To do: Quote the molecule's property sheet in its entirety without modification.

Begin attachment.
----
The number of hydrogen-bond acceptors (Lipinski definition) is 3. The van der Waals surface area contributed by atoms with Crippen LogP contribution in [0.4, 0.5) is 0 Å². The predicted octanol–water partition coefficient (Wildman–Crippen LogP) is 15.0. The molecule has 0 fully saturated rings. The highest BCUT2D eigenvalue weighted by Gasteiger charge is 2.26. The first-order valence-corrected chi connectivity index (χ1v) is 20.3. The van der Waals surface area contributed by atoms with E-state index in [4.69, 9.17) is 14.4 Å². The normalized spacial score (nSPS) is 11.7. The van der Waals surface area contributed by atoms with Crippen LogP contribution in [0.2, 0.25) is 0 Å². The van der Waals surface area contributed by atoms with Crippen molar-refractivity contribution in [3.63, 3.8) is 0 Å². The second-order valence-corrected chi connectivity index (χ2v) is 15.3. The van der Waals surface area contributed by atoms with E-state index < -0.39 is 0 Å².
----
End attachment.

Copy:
The number of hydrogen-bond acceptors (Lipinski definition) is 3. The van der Waals surface area contributed by atoms with Crippen LogP contribution in [0.4, 0.5) is 0 Å². The predicted octanol–water partition coefficient (Wildman–Crippen LogP) is 15.0. The molecule has 0 fully saturated rings. The highest BCUT2D eigenvalue weighted by Gasteiger charge is 2.26. The first-order valence-corrected chi connectivity index (χ1v) is 20.3. The van der Waals surface area contributed by atoms with E-state index in [4.69, 9.17) is 14.4 Å². The normalized spacial score (nSPS) is 11.7. The van der Waals surface area contributed by atoms with Crippen LogP contribution in [0.2, 0.25) is 0 Å². The van der Waals surface area contributed by atoms with Crippen molar-refractivity contribution in [3.63, 3.8) is 0 Å². The second-order valence-corrected chi connectivity index (χ2v) is 15.3. The van der Waals surface area contributed by atoms with E-state index < -0.39 is 0 Å².